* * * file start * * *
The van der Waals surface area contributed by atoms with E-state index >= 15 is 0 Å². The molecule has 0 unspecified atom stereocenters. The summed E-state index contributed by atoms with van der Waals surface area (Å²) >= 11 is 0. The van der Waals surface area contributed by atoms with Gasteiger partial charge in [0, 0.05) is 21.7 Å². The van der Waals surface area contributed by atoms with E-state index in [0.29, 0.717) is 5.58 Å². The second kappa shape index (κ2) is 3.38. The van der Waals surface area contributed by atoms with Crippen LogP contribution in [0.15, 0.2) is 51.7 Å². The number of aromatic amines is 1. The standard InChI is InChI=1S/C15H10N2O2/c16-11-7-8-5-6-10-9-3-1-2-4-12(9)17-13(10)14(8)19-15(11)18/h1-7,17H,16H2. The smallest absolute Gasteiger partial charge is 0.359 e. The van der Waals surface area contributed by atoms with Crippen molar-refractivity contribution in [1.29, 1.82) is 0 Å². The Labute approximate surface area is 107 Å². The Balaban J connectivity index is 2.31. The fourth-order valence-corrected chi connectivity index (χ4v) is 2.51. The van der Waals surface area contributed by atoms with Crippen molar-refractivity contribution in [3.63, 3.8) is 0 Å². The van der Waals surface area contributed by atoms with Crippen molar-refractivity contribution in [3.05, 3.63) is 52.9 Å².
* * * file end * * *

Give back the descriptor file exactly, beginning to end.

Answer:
The van der Waals surface area contributed by atoms with E-state index >= 15 is 0 Å². The molecule has 0 unspecified atom stereocenters. The summed E-state index contributed by atoms with van der Waals surface area (Å²) >= 11 is 0. The van der Waals surface area contributed by atoms with Gasteiger partial charge in [0, 0.05) is 21.7 Å². The van der Waals surface area contributed by atoms with E-state index in [0.29, 0.717) is 5.58 Å². The second kappa shape index (κ2) is 3.38. The van der Waals surface area contributed by atoms with Crippen LogP contribution in [0.15, 0.2) is 51.7 Å². The number of aromatic amines is 1. The standard InChI is InChI=1S/C15H10N2O2/c16-11-7-8-5-6-10-9-3-1-2-4-12(9)17-13(10)14(8)19-15(11)18/h1-7,17H,16H2. The smallest absolute Gasteiger partial charge is 0.359 e. The van der Waals surface area contributed by atoms with Crippen molar-refractivity contribution in [1.29, 1.82) is 0 Å². The Labute approximate surface area is 107 Å². The Balaban J connectivity index is 2.31. The fourth-order valence-corrected chi connectivity index (χ4v) is 2.51. The van der Waals surface area contributed by atoms with Crippen molar-refractivity contribution in [3.63, 3.8) is 0 Å². The van der Waals surface area contributed by atoms with Crippen molar-refractivity contribution in [3.05, 3.63) is 52.9 Å².